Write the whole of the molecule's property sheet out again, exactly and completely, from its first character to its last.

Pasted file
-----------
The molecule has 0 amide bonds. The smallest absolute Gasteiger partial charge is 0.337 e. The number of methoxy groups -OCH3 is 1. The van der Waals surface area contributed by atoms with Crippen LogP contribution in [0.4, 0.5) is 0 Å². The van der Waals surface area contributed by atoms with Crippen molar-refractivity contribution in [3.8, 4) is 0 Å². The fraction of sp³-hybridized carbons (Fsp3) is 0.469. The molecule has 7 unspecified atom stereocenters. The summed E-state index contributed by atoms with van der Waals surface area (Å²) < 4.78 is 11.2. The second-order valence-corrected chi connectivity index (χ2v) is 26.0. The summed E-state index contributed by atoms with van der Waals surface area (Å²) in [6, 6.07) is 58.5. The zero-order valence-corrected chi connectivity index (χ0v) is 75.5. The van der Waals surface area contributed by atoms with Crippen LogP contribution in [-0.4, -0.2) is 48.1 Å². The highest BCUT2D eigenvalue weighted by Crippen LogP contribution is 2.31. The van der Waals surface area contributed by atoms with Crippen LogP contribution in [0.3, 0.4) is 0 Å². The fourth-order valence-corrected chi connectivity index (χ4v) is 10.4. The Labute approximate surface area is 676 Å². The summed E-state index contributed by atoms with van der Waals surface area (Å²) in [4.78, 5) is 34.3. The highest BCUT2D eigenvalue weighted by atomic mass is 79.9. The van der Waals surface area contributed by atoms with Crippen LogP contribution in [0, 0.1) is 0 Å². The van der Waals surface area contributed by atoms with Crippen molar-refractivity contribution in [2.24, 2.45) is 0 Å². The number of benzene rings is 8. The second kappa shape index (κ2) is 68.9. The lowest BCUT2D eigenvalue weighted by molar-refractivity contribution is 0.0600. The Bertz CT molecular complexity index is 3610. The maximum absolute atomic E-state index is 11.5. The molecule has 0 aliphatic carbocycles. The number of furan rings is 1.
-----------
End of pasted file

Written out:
The molecule has 0 amide bonds. The smallest absolute Gasteiger partial charge is 0.337 e. The number of methoxy groups -OCH3 is 1. The van der Waals surface area contributed by atoms with Crippen LogP contribution in [0.4, 0.5) is 0 Å². The van der Waals surface area contributed by atoms with Crippen molar-refractivity contribution in [3.8, 4) is 0 Å². The fraction of sp³-hybridized carbons (Fsp3) is 0.469. The molecule has 7 unspecified atom stereocenters. The summed E-state index contributed by atoms with van der Waals surface area (Å²) < 4.78 is 11.2. The second-order valence-corrected chi connectivity index (χ2v) is 26.0. The summed E-state index contributed by atoms with van der Waals surface area (Å²) in [6, 6.07) is 58.5. The zero-order valence-corrected chi connectivity index (χ0v) is 75.5. The van der Waals surface area contributed by atoms with Crippen LogP contribution in [-0.4, -0.2) is 48.1 Å². The highest BCUT2D eigenvalue weighted by Crippen LogP contribution is 2.31. The van der Waals surface area contributed by atoms with Crippen LogP contribution in [0.3, 0.4) is 0 Å². The fourth-order valence-corrected chi connectivity index (χ4v) is 10.4. The Labute approximate surface area is 676 Å². The summed E-state index contributed by atoms with van der Waals surface area (Å²) in [4.78, 5) is 34.3. The highest BCUT2D eigenvalue weighted by atomic mass is 79.9. The van der Waals surface area contributed by atoms with Crippen LogP contribution in [0, 0.1) is 0 Å². The van der Waals surface area contributed by atoms with Crippen molar-refractivity contribution in [2.24, 2.45) is 0 Å². The number of benzene rings is 8. The second kappa shape index (κ2) is 68.9. The lowest BCUT2D eigenvalue weighted by molar-refractivity contribution is 0.0600. The Bertz CT molecular complexity index is 3610. The maximum absolute atomic E-state index is 11.5. The molecule has 0 aliphatic carbocycles. The number of furan rings is 1.